Consider the common labratory rat, also known as Rattus Norvegicus*.
|That's me, on the left.|
Lab rats are not volunteers. God or fate caused them to be born or placed into a particular lab, where they would undergo certain experiments on their bodies or behavior. Not all rats in the Rattus Norvegicus species are alike.
Some are bred for obesity.
Others for hypertension.
Others for calm demeanor,
Still with me?
All of these rats, though they are of the same species, are bred for different purposes. Before they are a day old, they already have preferences and limitations that separate them from the other rats.
You know what I'm talking about if you've ever been to a pet store. Take a look at the rats. Some of them are running on that spinning wheel, literally going nowhere (and probably loving it), while other rats are just laying there, watching the spazz-rat on the wheel.
I am the spectator rat, watching that spinning spazz-rat...wondering WHY he is running on that stupid wheel.
My point is this: I did not choose my breeding or my dna. My ancestry is a mish-mash of Northern European countries but the most dominant heritage seems to be Norwegian. Ever see a skinny Norwegian? This is a country that is known for their pastries (because their entrees are no delicacy, trust me).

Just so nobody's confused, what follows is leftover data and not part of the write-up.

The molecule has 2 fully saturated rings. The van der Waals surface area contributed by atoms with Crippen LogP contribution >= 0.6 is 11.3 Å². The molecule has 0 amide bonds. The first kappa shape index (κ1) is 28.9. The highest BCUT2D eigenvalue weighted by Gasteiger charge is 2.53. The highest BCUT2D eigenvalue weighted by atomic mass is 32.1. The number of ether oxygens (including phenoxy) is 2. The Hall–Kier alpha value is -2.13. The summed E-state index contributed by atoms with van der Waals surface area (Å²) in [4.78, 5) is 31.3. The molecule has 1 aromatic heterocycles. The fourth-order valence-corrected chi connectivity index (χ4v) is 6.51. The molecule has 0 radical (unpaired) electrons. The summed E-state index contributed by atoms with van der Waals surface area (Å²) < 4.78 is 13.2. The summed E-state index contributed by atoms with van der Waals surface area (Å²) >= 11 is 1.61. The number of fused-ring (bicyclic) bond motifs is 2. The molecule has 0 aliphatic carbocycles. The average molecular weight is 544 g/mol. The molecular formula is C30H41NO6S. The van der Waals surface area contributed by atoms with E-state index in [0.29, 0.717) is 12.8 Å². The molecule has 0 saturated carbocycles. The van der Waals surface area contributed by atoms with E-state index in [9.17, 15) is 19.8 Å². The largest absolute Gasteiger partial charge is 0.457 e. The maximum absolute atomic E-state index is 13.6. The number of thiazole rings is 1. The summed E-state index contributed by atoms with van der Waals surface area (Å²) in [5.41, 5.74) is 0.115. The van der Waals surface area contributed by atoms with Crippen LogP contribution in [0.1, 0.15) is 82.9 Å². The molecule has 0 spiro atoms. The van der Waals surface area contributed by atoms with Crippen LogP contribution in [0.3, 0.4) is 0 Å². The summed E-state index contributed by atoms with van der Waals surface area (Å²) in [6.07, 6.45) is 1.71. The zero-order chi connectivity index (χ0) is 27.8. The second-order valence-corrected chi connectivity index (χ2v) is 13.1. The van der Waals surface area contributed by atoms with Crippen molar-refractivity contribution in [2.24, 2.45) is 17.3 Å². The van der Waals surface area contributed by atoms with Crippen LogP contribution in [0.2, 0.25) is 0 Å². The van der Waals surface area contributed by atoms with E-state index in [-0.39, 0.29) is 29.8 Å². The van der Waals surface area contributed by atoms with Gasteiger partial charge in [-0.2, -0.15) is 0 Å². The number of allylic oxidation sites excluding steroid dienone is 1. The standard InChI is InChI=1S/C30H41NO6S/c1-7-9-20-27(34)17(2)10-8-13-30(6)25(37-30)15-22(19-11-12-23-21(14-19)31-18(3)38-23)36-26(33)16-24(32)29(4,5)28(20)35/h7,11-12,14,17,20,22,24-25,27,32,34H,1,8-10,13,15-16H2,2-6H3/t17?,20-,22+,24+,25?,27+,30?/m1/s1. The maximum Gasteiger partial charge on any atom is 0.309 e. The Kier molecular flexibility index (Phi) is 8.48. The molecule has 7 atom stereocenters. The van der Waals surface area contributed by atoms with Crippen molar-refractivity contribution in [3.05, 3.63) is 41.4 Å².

I didn't choose my dna and neither did any of you.
I have friends who struggle with alcohol. They can't have just one drink. One drink turns into 6 or 12. I don't happen to have that affliction with drink, but I have it with food.
Yet, I have other friends who eat garbage, never exercise and weigh about 165 (yes, Crazy Jim, I am talking about you). As a lab rat, maybe they were bred for different experiments that are unknown to me.
Other rats seem to be super-rats. Be honest now...some of you lab-rats out there have a natural appetite for speed, healthy foods or activity. Some of you have always LOVED running on that wheel, right?
As a rat, what is in my dna? Decent intelligence, a sense of humor, above-average height and an appetite like Winnie-the-Pooh. I like to be with my friends, eat sweets and exercise as little as possible (which is why I tend to look like Pooh bear).
And yet, I know that my brain is much larger than a rat's brain and we, unlike the lab rats, are able to make choices of what we eat and how we move. We have freedom...we can unlock the rat cage and make our own choices.
So, what's the problem?
Here it is: Some of us rats forget that we have that power of choice. We have short memories and we forget that we can get out of the cage. So, we wake up each morning, see that we are still in our cage and get ready for a full day of overeating and a comfortable chair. We just follow along with dna and overeat or overdrink, or live that no-exercise lifestyle.
I am a rat, who is slowly and ploddingly trying to overcome my dna.
Anyone out there feel me?
* By the way, it is a weird coincidence that the common lab rat is called Rattus Norvegicus. Me and lab rats, both seem to come from Norway.